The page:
Thursday, August 17, 2006

Paranoia in the streets...

Pass a Federal Background check if you want to volunteer for the Red Cross, now.

8 comments:

Tish Grier said...

you have to pass one to work for Planned Parenthood, too.

I imagine there was some theft during the whole Katrina thing...or perhaps that's where some of the fraud started.

Jean Marie said...

Red Cross' problems only got worse during Katrina, Mac. Theft and fraud came to a head before that, some during 9/11. It just got steadily worse, afterwards.

Maybe someday it will improve. Sad commentary.

Mark Pettus said...

Gee... now I've got that damned Lee Greenwood song running through my head...

Thanks.

weasel said...

My rinky dink little non profit I work for over here in Maine requires background checks too, state not federal (we can't afford to run the fed checks). And quite right too: we work with other people's kids.

All background checks do is look for a criminal record (and in our case child protective issues). It's not what is known as "positive vetting" in which people interview your fiends and family and actively dig through your records: that's reseved for government gigs and illegal domestic spying (!).

Some people might see background checks as invasive: "I'm a good person, why can't they take my word for it without asking the State Police if I have ny felonies?", that sort of thing. To my mind, its just due dilligence on the part of the agencies. Checks are are indicators, not predictors of future behavior and they certainly aren't comprehensive, but would you trust a bank (for instance) that didn't check to see if it's tellers were being truthful when they said the'd never dipped into the register in the past? Credit card applications and mortgages are much more invasive, but it seems nobody worries about that. The information you type into google (for example)is recorded with your personal details, and the storage and sharing of that information is entirely unregulated and reliant on the varying ethics and business demands of the search engine, but nobody seems to give that much thought. A criminal background check in almost every case only says "no criminal record on file" when you get it back from the police. Your google chache on their servers has everything from searches for hemmeroid cream and bongs to your underwear size and preference if you shop for grots on line. So why are we getting our knickers in a twist?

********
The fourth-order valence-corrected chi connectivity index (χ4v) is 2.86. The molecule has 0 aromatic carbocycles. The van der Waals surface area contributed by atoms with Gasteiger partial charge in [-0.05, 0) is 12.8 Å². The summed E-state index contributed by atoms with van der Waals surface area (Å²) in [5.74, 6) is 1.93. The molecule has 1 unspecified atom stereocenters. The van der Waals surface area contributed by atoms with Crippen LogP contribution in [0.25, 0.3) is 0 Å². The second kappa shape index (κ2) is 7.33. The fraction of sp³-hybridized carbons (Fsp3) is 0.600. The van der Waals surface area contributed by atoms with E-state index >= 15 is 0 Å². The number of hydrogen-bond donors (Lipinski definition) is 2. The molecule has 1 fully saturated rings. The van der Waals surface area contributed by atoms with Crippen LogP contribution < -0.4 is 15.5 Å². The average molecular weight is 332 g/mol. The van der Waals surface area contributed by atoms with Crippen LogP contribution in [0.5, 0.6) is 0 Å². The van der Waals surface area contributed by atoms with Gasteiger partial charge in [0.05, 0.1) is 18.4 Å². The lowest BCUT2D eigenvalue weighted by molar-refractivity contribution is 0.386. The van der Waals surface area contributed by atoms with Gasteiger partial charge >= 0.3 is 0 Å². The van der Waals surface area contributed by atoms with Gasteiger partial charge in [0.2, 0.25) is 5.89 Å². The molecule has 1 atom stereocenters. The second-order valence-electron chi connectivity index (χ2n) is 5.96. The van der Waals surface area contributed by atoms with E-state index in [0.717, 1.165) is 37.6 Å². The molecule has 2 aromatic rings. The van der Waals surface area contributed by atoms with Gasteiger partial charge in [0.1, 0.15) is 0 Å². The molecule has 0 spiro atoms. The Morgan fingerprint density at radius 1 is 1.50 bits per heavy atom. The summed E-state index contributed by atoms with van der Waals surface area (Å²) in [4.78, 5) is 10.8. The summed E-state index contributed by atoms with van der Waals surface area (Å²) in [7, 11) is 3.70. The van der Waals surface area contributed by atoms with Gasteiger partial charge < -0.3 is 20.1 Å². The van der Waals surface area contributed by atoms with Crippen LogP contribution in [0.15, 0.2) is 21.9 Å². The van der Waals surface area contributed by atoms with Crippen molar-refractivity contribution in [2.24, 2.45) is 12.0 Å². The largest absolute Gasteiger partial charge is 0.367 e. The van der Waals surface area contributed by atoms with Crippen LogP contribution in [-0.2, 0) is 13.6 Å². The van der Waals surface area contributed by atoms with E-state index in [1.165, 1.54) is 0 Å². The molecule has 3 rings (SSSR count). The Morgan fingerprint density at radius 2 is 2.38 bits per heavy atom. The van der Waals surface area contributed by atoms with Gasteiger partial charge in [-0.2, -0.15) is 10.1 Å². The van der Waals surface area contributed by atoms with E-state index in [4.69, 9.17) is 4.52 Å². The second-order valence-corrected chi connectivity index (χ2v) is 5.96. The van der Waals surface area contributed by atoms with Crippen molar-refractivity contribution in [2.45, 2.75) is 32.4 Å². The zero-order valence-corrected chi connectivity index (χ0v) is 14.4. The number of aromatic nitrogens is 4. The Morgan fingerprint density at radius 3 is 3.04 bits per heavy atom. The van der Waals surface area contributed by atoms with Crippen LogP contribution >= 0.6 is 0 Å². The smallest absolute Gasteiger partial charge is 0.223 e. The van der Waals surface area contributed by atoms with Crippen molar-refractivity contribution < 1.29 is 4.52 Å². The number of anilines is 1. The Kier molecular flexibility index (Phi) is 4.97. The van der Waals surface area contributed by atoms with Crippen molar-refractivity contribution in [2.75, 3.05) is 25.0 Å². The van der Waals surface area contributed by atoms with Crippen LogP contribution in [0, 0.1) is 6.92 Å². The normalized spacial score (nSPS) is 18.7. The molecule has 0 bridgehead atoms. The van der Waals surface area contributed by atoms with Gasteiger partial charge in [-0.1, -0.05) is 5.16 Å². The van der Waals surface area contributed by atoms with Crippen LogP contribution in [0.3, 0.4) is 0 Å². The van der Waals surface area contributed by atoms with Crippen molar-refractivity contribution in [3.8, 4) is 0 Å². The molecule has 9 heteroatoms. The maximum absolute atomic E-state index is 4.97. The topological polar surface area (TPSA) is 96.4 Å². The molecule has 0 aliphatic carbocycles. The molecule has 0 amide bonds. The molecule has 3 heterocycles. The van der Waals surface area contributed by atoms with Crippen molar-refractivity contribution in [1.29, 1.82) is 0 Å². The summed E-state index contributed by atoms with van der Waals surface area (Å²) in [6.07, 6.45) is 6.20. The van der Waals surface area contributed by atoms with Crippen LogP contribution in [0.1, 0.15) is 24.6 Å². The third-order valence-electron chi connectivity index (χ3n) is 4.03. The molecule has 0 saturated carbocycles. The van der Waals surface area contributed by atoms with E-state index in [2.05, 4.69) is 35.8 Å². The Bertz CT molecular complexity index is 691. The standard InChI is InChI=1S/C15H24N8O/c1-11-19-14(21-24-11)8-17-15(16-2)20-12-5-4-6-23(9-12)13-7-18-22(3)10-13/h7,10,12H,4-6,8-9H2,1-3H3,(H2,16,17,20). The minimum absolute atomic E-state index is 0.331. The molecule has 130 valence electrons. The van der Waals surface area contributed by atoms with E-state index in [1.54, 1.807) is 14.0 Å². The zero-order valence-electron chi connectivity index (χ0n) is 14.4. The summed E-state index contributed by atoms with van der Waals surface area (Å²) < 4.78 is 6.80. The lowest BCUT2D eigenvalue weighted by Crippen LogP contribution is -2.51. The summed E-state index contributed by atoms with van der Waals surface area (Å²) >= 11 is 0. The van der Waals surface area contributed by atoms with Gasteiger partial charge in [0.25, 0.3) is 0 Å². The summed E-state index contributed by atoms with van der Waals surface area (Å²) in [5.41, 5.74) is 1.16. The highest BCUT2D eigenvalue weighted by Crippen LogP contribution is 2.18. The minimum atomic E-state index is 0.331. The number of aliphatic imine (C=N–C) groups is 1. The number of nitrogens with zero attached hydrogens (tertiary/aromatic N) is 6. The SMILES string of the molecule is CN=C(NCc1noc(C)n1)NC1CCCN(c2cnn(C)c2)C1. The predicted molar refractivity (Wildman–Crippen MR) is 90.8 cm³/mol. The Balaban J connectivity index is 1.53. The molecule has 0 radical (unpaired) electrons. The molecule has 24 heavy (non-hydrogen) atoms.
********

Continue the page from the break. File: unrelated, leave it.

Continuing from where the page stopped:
When you are dealing with sensitive situations and vunerable people it makes sense to take precautions. I'd encourage anyone looking to volunteer to do a "background" check on the organization at the same time: non-profit's books are public as are their board compositions etc. Check them out as much as they check you out and there will be no unpleasant surprises on either side. And if you don't want to be checked, find some volunteer role that doesn't need it. Anyone who refuses to agree to a check with us is politely offered a role that doesn't involve contact with the kids.

In the end, I suppose you have to ask yourself what is more important: the desire to volunteer or the desire to not submit to a criminal background check in order to confirm your good standing.

Mac said...

You know, it's just sad on a couple of levels.

It saddens me that someone who does have a criminal background on file is blocked from this avenue of seeking personal atonement.

It also saddens me that are people who will exploit a disaster either minor or major, for personal gain.

weasel said...

Does the Red Cross disbar anyone with a record? Because that would be bogus.

I can't speak for all non-profits, but we work on a situational basis. Violent crime, domestic violence, crimes involving kids: that's a no-no if you want to work with our youth (but we will find you a properly supervised role if you want to help). Other crimes: make the case, have your references make the case, and we'll take you on.

I've had my head into this a lot since the start of the year as I've been charged with re-vamping our volunteer policies. From what I've unearthed, the way we do it is pretty much industry standard from the big guys to the little. Although it wouldn't surprise me if the Red Cross did something different as they have always been a law unto themselves. They are less a non-profit than a quasi-official branch of government, after all.

Mac said...

See, that's the thing, Weasel--I don't know. They don't say anywhere. To be fair, I don't want to start a stampede of speculation, either--I just know that red cross volunteers are getting this email, now, that it's become a thing.

weasel said...

So if you don't know, who is being paranoid "in the streets": the Red Cross, or us ;)?